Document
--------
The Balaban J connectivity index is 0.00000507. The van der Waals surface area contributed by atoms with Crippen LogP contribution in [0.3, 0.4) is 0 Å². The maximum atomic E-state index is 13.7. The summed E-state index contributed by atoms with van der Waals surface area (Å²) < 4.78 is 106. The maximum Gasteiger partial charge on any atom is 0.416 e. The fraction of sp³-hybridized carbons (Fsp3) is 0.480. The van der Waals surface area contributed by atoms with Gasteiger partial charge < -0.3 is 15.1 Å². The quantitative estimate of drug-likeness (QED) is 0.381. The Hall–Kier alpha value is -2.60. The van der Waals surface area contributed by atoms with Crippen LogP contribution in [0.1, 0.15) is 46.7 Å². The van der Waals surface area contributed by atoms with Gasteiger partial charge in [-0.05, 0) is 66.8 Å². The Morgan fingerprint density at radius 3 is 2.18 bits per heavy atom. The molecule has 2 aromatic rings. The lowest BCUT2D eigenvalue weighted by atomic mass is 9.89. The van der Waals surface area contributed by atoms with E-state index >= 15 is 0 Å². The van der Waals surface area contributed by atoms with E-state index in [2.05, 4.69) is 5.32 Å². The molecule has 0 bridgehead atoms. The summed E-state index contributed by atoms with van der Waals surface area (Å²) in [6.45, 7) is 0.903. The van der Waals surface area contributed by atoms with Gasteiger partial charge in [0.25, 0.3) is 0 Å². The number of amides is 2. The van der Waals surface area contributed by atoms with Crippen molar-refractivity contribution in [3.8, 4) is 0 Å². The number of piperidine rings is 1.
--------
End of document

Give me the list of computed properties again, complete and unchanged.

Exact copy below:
The Balaban J connectivity index is 0.00000507. The van der Waals surface area contributed by atoms with Crippen LogP contribution in [0.3, 0.4) is 0 Å². The maximum atomic E-state index is 13.7. The summed E-state index contributed by atoms with van der Waals surface area (Å²) < 4.78 is 106. The maximum Gasteiger partial charge on any atom is 0.416 e. The fraction of sp³-hybridized carbons (Fsp3) is 0.480. The van der Waals surface area contributed by atoms with Gasteiger partial charge < -0.3 is 15.1 Å². The quantitative estimate of drug-likeness (QED) is 0.381. The Hall–Kier alpha value is -2.60. The van der Waals surface area contributed by atoms with Crippen LogP contribution in [0.1, 0.15) is 46.7 Å². The van der Waals surface area contributed by atoms with Gasteiger partial charge in [-0.05, 0) is 66.8 Å². The Morgan fingerprint density at radius 3 is 2.18 bits per heavy atom. The molecule has 2 aromatic rings. The lowest BCUT2D eigenvalue weighted by atomic mass is 9.89. The van der Waals surface area contributed by atoms with E-state index >= 15 is 0 Å². The van der Waals surface area contributed by atoms with E-state index in [2.05, 4.69) is 5.32 Å². The molecule has 0 bridgehead atoms. The summed E-state index contributed by atoms with van der Waals surface area (Å²) in [6.45, 7) is 0.903. The van der Waals surface area contributed by atoms with Gasteiger partial charge in [0.25, 0.3) is 0 Å². The number of amides is 2. The van der Waals surface area contributed by atoms with Crippen molar-refractivity contribution in [3.8, 4) is 0 Å². The number of piperidine rings is 1.